(Intentionally mildly pretentious image of me writing? Check!)
I wasn’t going to do it. You couldn’t have made me. There was no way in hell you were going to get me to throw in my hat into the “Hey guys it’s time for NaNoWriMo!” ring if you held me at gunpoint. But suddenly, here I am. Of course, it’s one of the biggest events for beginning and amateur authors of the year. Confused about what I’m talking about? No worries, it confused me at first. It’s November! Which means that NaNoWriMo is starting up (hey peeps, it already started by the time you’re reading this!). NaNoWriMo stands for National November Writing Month — go here: http://nanowrimo.org/ — The idea behind this event is to give you, the budding author, or the lazy one, a deadline and timeline to force you into writing a 50,000-word ‘novel’. It doesn’t have to be good, it doesn’t have to be trash, it just has to be 50,000-words or greater. What do you get for completing this Herculean task you ask? Why absolutely nothing, aside from the soul-affirming knowledge that you finished a 50,000-word novel in THIRTY DAYS. Oh and you have a 50,000-word novel now, of course. Why wasn’t I going to talk about this great idea some genius put together way back in 1999? Because, I don’t like it.
Now, don’t get me wrong I don’t think there is anything wrong with the program. I’ve ‘tried’ for the last three years. I have a bunch of writer friends who love it, it’s a fun sort of marathon for all us writer nerds, but it’s not for everyone.
I don’t know about any of you, dear readers, but November might be the most hectic and chaotic month of the year for me. It’s midterm season for many of the students in the US, you have Thanksgiving (American) and the whole month always seems to get really damned full. That’s the first reason I don’t like NaNoWriMo (hence forth Nanowrimo because capitals suck). November is an awfully busy month by dint of not being December, when everyone is home with their families and being far enough from September that school tends to be really crunching down.
My second reason for not liking it? I don’t write in a way that’s conducive to Nanowrimo. I’m a procrastinator by nature –- yes, I’m sorry Sennie but this is not quite late! –- so I need deadlines and Nanowrimo’s fantastic for that, true. Yet while I have proven I can write novel length books at a George RR Martin speed (Seven years from inception to my first ever –- read: crap –- novel is pretty good in my defense) and I know I want to write novel length books, I just don’t like to focus on them. I created a rich and complex world while working on my first book and I love it dearly but it’s big enough, and I was stupid enough, that I have to create languages. Not one, multiple. The number of which will only go up as I explore this wonderful world. World-building is one of my favorite parts of writing, but the words and time I put in to world-building don’t count toward Nanowrimo. The fifteen short stories I run off to record as inspiration hits me don’t count either, sorry me. Part of this is a discipline problem, I should be able to write down the idea for those short stories and move on; I shouldn’t feel the burning desire to write a small essay about the caliber system used by the primary species in my story (because their guns don’t use bullets), or a 100-word history/bio about the pistol my main character loves… or the eight other weapons that manufacturer makes and their fire rates, ranges, accuracy, general methods of use and history. But for me, for a long time, that was fun and sometimes that’s all you need.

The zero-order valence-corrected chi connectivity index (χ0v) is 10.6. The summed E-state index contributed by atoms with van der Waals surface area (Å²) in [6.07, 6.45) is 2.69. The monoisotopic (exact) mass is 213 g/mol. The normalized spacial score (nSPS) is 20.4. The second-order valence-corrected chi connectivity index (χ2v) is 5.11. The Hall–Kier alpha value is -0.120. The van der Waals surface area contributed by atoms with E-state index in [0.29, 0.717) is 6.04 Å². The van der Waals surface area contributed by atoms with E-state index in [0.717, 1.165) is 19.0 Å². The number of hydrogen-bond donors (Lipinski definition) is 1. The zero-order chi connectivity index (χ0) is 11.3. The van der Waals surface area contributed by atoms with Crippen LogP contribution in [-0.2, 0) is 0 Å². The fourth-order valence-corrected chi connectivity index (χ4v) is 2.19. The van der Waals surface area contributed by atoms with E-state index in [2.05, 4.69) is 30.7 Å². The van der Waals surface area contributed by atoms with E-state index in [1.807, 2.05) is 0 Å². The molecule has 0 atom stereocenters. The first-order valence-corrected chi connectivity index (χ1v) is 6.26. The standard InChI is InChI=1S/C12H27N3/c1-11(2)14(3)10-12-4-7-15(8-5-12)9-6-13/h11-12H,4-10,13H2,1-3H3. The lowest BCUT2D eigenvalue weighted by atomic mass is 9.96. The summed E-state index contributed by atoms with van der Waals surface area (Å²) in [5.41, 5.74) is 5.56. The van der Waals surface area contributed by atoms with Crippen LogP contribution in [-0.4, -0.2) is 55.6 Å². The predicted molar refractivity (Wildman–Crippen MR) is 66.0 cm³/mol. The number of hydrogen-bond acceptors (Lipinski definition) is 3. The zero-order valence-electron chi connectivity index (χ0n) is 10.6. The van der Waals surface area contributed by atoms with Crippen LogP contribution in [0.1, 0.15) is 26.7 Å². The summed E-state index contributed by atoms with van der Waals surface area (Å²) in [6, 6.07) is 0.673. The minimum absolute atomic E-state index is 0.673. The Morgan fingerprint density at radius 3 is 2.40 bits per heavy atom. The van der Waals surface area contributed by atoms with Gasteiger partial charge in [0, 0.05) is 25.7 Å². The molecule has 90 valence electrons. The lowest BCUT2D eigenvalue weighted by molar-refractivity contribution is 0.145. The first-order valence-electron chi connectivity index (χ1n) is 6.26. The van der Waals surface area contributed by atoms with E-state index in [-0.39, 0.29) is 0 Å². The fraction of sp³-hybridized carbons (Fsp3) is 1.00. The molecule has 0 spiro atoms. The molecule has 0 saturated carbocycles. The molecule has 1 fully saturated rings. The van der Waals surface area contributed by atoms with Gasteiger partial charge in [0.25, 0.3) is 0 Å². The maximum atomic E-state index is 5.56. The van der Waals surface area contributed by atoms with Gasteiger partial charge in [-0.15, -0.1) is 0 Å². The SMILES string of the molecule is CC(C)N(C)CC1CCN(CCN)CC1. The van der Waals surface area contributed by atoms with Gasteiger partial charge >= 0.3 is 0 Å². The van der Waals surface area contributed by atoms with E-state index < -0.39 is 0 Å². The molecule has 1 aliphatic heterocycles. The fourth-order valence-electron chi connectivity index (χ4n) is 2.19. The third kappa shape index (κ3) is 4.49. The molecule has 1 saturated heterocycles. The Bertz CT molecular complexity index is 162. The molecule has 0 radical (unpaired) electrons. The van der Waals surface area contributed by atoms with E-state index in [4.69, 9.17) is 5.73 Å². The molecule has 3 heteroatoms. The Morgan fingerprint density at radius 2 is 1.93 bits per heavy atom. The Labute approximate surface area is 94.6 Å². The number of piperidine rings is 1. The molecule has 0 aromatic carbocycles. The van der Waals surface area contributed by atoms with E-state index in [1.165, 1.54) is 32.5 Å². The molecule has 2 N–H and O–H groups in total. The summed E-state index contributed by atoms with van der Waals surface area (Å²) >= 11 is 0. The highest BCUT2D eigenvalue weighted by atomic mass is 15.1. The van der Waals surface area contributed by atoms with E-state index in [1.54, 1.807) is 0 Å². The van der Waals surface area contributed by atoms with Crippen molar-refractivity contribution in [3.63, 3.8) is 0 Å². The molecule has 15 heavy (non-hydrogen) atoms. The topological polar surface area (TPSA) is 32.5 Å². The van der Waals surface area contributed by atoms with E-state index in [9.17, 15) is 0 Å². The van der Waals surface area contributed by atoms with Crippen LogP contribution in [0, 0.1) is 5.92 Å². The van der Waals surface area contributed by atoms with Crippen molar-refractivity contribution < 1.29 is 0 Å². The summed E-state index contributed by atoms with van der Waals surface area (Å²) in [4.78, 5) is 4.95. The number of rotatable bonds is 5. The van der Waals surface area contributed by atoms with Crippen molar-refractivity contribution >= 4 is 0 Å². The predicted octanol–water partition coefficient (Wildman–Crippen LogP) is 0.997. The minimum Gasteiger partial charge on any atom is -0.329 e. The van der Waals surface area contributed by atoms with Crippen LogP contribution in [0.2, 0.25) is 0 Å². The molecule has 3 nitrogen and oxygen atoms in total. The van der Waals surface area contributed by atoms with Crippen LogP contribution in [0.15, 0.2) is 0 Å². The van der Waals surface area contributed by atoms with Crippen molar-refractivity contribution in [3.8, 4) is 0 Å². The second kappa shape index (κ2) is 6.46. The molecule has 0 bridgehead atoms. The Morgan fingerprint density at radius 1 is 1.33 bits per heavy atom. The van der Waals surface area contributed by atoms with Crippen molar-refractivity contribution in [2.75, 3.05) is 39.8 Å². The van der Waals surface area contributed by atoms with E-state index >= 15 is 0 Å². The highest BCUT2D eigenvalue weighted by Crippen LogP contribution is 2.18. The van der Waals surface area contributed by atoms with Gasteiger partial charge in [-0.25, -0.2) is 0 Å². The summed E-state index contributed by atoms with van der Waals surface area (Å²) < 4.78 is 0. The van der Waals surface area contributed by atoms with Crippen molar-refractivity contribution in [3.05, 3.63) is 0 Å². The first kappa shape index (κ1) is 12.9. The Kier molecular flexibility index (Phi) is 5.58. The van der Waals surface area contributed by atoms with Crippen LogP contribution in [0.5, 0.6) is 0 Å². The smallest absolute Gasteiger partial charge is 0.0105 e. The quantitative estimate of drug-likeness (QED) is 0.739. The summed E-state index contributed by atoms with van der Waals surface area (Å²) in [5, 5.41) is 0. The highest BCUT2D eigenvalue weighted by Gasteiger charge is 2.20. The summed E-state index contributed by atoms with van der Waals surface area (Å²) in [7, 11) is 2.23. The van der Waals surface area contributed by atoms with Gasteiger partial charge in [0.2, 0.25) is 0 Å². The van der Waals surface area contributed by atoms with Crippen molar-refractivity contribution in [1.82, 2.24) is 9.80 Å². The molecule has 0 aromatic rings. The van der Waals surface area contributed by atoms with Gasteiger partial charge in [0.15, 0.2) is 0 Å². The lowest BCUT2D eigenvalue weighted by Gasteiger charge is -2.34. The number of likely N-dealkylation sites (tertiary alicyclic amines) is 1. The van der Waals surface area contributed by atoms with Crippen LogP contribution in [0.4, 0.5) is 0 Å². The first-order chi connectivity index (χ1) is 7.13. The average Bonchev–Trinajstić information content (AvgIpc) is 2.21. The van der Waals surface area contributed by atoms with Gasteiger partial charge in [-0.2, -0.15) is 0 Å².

I wanted to –- read: want to and am still working on –- write novel length piece because it’ll show off all the wonderful world-building I love to do but Nanowrimo has proved to be an actively discouraging experience. Just because I can’t write 1600-words a day for an entire month because my life is busy or I’d rather spend that hour or two crafting a half-dozen civilian corporations that may matter later, but I’m inspired to do them now; I was starting to feel like I was less of a writer than my dear friends who were doing it with me. Which was ridiculous because if you’re not careful I have a forty-five-minute lecture on caliber (I call it TEOIS, which stands for Total Energy Output and Impact Strength) that comes all off the top of my head.
So this is me talking to all those other writers who struggle with Nanowrimo incredibly but know they can stick to a proper writing schedule. That when they sit down and focus, they can punch out a prodigious amount of words in a very short time and have already finished a writing project of some length before. It’s okay. Don’t feel bad, Nanowrimo is to help light a fire under people’s asses; it’s not a contest or a measuring stick for writers to beat themselves up with, so don’t. Cheer on your friends who really do try it, help them out and all the while keep chipping away at your own. Do what you love, and do what you’re comfortable with. And HAVE FUN (or at least enjoy emotionally torturing your readers) because that’s why we started writing. We wanted to tell stories bubbling inside of us and we found the written word as our medium.
So keep writing 300-word break downs of every star nation’s ship classes and their traditional and non-tradition tactical and strategic roles… oh. That’s just me isn’t it? Very well then. How about we end with, keep writing.
In case you were wondering, my big writing project a 200,000-word, seven-years in the making novel that is very much not for sale and a pair of short stories on Amazon that I self-published because I could.
Check them out: